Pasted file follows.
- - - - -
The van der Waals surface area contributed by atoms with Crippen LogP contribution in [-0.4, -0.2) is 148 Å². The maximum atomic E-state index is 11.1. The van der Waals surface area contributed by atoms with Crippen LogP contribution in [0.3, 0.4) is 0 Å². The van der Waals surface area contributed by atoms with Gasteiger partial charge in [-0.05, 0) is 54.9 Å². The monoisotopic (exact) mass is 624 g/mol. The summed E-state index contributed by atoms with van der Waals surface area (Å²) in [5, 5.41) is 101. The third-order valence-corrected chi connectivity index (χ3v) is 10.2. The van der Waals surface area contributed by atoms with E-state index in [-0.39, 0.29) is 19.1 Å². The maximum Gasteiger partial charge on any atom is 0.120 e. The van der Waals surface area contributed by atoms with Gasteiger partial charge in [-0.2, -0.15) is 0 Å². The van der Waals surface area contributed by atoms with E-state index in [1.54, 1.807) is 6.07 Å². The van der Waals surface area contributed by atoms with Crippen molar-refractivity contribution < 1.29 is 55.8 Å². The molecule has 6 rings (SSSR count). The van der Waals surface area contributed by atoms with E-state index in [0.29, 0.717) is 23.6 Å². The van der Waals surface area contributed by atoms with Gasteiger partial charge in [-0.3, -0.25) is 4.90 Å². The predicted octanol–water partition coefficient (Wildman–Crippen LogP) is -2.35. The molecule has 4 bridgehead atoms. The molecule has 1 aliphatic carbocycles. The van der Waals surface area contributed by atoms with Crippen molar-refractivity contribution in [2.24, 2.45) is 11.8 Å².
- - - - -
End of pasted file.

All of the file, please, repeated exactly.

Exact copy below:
The van der Waals surface area contributed by atoms with Crippen LogP contribution in [-0.4, -0.2) is 148 Å². The maximum atomic E-state index is 11.1. The van der Waals surface area contributed by atoms with Crippen LogP contribution in [0.3, 0.4) is 0 Å². The van der Waals surface area contributed by atoms with Gasteiger partial charge in [-0.05, 0) is 54.9 Å². The monoisotopic (exact) mass is 624 g/mol. The summed E-state index contributed by atoms with van der Waals surface area (Å²) in [5, 5.41) is 101. The third-order valence-corrected chi connectivity index (χ3v) is 10.2. The van der Waals surface area contributed by atoms with E-state index in [-0.39, 0.29) is 19.1 Å². The maximum Gasteiger partial charge on any atom is 0.120 e. The van der Waals surface area contributed by atoms with Gasteiger partial charge in [-0.2, -0.15) is 0 Å². The van der Waals surface area contributed by atoms with E-state index in [1.54, 1.807) is 6.07 Å². The van der Waals surface area contributed by atoms with Crippen molar-refractivity contribution < 1.29 is 55.8 Å². The molecule has 6 rings (SSSR count). The van der Waals surface area contributed by atoms with E-state index in [0.29, 0.717) is 23.6 Å². The van der Waals surface area contributed by atoms with Gasteiger partial charge in [-0.3, -0.25) is 4.90 Å². The predicted octanol–water partition coefficient (Wildman–Crippen LogP) is -2.35. The molecule has 4 bridgehead atoms. The molecule has 1 aliphatic carbocycles. The van der Waals surface area contributed by atoms with Crippen molar-refractivity contribution in [2.24, 2.45) is 11.8 Å².